“Carey Mulligan is an oyster.” So said a French photographer outside a cafe on the rue Hoch. Five of us were sitting around, with Christine in the middle, which is to say that everyone knew her; the photographer was a colleague from Paris, and was just coming from the red carpet at the Palais. He shoots conflict zones normally, but the red carpet pays, especially in Cannes.
The photographer was particularly happy about a shot he got of Nicole Kidman french-kissing her husband Keith Urban. Someone asked him if he yells at the celebrities the way some photographers do. “Sometimes you have to,” he said. “ It’s so that they look at you.” Much more saleable.
And that’s where Carey Mulligan came in. “She’s an oyster, she gives you nothing.” He makes a face, to give an idea of what Carey Mulligan looks like as an oyster. She is not smiling; she is impassive; she is closed. In fact she looks a little like her character in “Inside Llewyn Davis.”
I asked him if he felt she owed the photographers something. “No,” he said, “but yes, she’s participating in a photo shoot at Cannes; if she didn’t want to, that would be one thing.” Perhaps she simply doesn’t have the personality for it, I suggested.
The others were waiting on an invite to the Weinstein party, but I had to go back to my room and write. Not to be completely out-partied, I said, “I’m going to have my own party,” and pulled the slip of paper out of my jacket pocket. It had been put under my door earlier in the day, when I was lying on my bed; I didn’t get up at the time because I assumed it was a receipt from my landlady, whom I’d paid earlier. But when I left to meet the group for dinner, I picked it up and read: “Room 8170A. Open the door.”
“That’s hot!” said Julia. Indeed, I had had all sorts of lurid thoughts of someone waiting for me in some form of readiness...for some form of activity. But what, exactly? Now all I could think of was Carey Mulligan as an oyster.
By this point in the festival, the morning screenings are beginning to look like a George Romero casting call. After four hours of sleep, I settled into my seat at the Lumiere hoping that the blood about to flow in Takashi Miike’s “Shield of Straw” would provide a boost along the lines of Lance Armstrong preparing for the Tour de France. And to a certain extent, it did. This über-moralizing tale follows a small group of police officers assigned to protect an alleged killer of a young girl as he is moved from one part of the country to Tokyo. The twist is that the girl’s billionaire grandfather on his death bed offers a prize of 1 billion yen to kill the suspect. Even those who try and fail will be paid 1 million. This causes untold people to go absolutely bonkers in an attempt to kill the young man, who turns out to be an actual perverted lunatic. (When he breaks free momentarily, he happens to see the legs of a young girl sleeping and goes for it.) But nothing perverts like money, and cops are just as susceptible, so things get interesting. Massive vehicular chase scenes, examples of betrayal and honesty and integrity and bravery, personal tragedies, sappiness and more moralizing than you can shake a samurai sword at, “Shield of Straw” would be welcome respite on a long flight or at home in flu season. Worth schlepping to after four hours of sleep? Perhaps, if only to see the way, in Miike’s world, people go from perfectly, normally calm to shrieking, can’t-put-the-huge-butcher-knife-down FRENZY in one second flat. Corny as all of this is, I didn’t fall asleep.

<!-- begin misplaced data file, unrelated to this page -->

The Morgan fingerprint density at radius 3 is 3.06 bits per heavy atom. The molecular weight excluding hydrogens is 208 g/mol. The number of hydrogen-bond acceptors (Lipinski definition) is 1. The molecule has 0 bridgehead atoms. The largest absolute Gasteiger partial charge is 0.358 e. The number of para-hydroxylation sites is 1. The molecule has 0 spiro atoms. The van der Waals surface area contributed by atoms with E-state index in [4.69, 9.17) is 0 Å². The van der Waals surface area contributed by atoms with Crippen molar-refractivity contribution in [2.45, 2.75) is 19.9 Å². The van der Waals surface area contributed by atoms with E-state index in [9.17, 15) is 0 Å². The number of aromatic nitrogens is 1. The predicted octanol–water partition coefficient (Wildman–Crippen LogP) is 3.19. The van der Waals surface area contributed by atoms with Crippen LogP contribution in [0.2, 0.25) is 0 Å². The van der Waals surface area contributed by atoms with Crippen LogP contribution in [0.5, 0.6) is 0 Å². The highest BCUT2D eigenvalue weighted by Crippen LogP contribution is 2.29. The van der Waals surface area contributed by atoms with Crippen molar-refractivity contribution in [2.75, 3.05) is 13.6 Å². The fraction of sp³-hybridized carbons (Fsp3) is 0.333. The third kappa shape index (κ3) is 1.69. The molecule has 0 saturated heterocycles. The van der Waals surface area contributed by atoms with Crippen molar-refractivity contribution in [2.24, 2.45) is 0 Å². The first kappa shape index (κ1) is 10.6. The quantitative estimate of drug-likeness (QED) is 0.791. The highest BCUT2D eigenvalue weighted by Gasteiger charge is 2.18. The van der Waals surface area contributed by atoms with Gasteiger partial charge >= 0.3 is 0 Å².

Best restaurant name in Cannes: Wasabi d’Azur.
According to the City of Cannes, during its twelve days the festival generates 200 million euros worth of business, 3,160 jobs, and 88,342 overnight stays in hotels (15% of annual hotel stays). These figures probably do not reflect private-home rentals, which are booming.
Alas, my time in Cannes was over. I tidied up the room, took one last look at the sea-life toilet seat, closed the door and began to put the key’s in Madame C’s mailbox, when I realized that I needed the magnetic key thing to get out of the main gate. So I called her phone, and she said she’d be right down.
While walking me to the gate, she said, “Didn’t you get my note?”
I was just about to say, “Madame C! That was you?” when she added, “with the code to the gate?”
“Ah,” I said, a bit crestfallen, “you mean the code 8170A?” She nodded, smiling. “Ah,” I said again. “I thought it was a woman, you know, in chains or something...”
As I pulled my suitcase down the Boulevard Strasbourg, I thought I could hear Madame C still cackling. Either that or it was a seagull.